There is growing awareness of the problems and pitfalls with Pharmacy Benefit Managers (PBMs) in the United States health care system. Contracted by insurance carriers to negotiate on their behalf with pharmaceutical companies, these ‘middle men’ corporations have quietly become an unavoidable part of our nation’s health care system. Controlling at least 80 percent of drug benefits for over 260 million Americans, PBMs have the power to negotiate drug costs, what drugs will be included on plan formularies, and how those drugs are dispensed. Oftentimes, patients are required to receive drugs through PBM-owned specialty pharmacies.
However, while the role PBMs play in the U.S. health care system is complex and under scrutiny by policymakers and the public, with much of the debate focusing on economics, there is often little discussion of the impact PBMs have on patients.
A young husband was diagnosed with advanced melanoma and tumors attached to his brain. Waiting on the other side of his oncology clinic’s pharmacy counter was a potentially life-prolonging drug. But his Pharmacy Benefit Manager […]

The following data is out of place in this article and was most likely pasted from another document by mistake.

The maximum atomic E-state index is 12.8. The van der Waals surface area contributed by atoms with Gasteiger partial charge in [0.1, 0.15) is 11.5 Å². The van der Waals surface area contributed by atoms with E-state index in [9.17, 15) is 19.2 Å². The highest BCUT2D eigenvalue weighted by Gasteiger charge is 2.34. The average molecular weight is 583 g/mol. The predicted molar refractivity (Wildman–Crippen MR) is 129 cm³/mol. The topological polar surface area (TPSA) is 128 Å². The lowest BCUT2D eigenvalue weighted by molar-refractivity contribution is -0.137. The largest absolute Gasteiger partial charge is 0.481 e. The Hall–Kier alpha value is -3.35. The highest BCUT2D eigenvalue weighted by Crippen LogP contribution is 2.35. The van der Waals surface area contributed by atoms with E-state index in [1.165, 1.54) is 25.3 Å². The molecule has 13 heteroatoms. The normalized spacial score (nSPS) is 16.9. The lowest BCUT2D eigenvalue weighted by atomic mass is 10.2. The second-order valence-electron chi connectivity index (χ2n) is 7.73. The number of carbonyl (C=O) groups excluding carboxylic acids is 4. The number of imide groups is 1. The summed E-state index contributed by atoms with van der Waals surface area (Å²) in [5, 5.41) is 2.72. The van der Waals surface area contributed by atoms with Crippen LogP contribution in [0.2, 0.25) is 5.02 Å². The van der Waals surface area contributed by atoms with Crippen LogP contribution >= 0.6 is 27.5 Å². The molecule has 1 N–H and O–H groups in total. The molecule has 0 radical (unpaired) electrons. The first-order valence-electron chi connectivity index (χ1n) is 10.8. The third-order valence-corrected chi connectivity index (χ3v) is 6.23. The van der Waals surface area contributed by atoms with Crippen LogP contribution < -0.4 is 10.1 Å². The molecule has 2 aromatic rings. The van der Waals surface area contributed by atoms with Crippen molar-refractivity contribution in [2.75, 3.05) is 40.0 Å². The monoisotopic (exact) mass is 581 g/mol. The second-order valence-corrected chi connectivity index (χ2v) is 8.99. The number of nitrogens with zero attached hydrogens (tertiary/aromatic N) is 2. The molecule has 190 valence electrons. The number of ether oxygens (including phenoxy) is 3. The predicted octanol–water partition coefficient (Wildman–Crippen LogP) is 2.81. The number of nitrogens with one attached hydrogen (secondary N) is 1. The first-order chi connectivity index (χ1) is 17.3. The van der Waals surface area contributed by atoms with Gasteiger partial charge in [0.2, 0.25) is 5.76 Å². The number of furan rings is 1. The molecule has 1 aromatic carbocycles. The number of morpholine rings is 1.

Walgreens Boots Alliance said Monday that it had reached a deal to combine its mail-order pharmacy and specialty drug business with Prime Therapeutics, which will also distribute medicines through the drugstore chain’s retail pharmacies.
Derek, a young husband, was diagnosed with advanced melanoma with brain metastases. Prognosis was grim, yet a ray of light appeared in the form of a new drug prescribed by his doctor. Proven to have […]
Bill was prescribed an oral medication that works to prevent his cancer cells from replicating, thus reducing the growth and spread of the disease. His oncologist faxed the prescription to the specialty pharmacy indicated by […]
Carol was battling metastatic colon cancer. Unable to receive the same chemotherapy Carol had been treated with initially, her oncologist prescribed a medication to help stop the cancer from spreading any further. Her physician sent […]